In other words, according to an affirmation by the constitution, ballot boxes, as a national covenant is the only way towards materialization of proposed objectives which can meet the people’s demands in all areas. This is the point that has clearly demonstrated its effectiveness over the last 40 years. 

Based on the abovementioned issue, it can be understood that involving people in Iran in managing affairs is of high importance at least from two aspects:

*The people’s active role in envisioning their future and meeting their demands;

*Admissibility of the political establishment and symbol of unity and national solidarity. 

The importance of these two issues will be more obvious when we realize that the concept of national security in a democratic establishment is highly dependent on public participation. It is because these components that guarantee and reinvigorate the national security rely on the confidence principle as the most prominent pillar of the social wealth in any political establishment whose main sign is the percentage of public participation.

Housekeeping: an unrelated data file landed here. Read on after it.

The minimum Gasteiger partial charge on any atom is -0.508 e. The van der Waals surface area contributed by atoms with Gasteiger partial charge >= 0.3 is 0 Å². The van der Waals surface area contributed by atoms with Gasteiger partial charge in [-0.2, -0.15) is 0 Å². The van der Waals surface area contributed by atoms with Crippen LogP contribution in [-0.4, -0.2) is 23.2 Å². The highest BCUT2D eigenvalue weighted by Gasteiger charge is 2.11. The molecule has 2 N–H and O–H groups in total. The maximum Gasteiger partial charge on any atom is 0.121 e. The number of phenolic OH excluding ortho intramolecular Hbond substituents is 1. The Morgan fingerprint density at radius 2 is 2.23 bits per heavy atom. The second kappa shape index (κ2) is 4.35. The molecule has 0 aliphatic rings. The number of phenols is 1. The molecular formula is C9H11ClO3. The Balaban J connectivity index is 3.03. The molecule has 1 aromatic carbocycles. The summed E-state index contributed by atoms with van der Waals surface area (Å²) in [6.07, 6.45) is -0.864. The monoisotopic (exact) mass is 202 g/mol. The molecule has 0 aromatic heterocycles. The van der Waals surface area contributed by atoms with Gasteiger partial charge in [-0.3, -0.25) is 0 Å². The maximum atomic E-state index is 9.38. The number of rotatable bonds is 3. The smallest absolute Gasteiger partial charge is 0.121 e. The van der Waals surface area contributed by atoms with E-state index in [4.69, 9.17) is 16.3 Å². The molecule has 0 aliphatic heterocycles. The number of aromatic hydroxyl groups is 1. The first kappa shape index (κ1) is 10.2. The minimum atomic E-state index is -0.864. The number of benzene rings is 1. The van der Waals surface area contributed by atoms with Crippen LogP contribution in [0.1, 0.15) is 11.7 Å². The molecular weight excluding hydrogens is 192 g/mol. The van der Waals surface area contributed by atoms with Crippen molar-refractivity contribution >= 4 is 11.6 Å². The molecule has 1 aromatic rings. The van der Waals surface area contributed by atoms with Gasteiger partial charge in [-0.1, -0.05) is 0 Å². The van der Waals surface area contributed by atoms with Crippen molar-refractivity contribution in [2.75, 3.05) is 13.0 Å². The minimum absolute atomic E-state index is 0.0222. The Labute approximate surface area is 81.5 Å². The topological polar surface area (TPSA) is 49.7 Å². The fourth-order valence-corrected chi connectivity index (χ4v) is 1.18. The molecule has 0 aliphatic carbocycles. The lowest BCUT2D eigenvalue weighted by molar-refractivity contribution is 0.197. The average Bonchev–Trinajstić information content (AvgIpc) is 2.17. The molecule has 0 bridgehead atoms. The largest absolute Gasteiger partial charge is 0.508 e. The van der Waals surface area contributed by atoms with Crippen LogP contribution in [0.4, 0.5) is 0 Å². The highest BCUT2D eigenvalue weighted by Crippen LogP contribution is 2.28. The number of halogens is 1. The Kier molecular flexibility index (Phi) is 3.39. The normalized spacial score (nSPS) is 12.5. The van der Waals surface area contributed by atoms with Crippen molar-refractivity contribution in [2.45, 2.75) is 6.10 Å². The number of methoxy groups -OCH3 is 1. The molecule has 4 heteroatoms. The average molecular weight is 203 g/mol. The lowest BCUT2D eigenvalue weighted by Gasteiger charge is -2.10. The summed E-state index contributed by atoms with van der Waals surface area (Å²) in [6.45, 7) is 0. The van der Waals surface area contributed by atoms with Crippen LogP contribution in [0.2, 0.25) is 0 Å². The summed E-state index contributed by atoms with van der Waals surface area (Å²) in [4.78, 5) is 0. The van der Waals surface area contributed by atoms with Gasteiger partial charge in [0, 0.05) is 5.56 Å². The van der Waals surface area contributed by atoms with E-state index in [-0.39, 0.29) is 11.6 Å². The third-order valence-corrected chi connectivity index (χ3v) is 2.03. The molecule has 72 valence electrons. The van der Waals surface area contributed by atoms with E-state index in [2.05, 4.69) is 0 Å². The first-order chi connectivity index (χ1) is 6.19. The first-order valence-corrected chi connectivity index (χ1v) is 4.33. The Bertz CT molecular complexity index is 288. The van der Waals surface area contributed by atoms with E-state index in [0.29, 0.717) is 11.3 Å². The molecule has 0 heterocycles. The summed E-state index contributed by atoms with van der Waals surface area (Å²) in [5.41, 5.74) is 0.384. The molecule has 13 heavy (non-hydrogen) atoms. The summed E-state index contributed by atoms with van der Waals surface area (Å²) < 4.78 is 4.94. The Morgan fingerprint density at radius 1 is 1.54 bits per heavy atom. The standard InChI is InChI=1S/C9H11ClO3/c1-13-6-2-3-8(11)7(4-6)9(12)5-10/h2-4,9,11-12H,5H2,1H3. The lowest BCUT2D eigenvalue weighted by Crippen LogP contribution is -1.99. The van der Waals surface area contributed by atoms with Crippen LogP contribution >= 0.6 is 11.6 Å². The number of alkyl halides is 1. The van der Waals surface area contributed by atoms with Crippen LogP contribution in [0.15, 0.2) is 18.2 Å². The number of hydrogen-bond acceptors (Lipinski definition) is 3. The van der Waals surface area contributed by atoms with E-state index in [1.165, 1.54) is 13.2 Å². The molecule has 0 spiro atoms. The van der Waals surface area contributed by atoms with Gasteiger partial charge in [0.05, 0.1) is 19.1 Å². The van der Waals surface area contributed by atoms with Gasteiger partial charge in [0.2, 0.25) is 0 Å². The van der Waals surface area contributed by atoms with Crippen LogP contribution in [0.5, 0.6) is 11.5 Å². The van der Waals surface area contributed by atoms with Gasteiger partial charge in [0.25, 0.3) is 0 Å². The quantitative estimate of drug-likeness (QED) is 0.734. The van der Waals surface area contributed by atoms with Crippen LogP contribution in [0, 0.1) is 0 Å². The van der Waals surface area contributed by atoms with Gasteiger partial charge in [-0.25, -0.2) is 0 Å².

The people’s involvement is only one side of a coin in democratic establishments. The other side of the coin is the role of the ruling system and political structure. The system, in coordination with the people, is tasked to fulfill its role properly.   

Accordingly, as the people’s role in this regard is vital, the role of ruling system is even more vital. 

It should be mentioned that proper fulfillment of roles by a ruling system’s pillars in legislating, supervising and executing affairs are essential in order to meet the people’s demands in the best way possible. In turn, this will ease living conditions, meet the people’s social and economic demands, and prevent spread of corruption and will ultimately bring about social justice.    

From our partner Tehran Times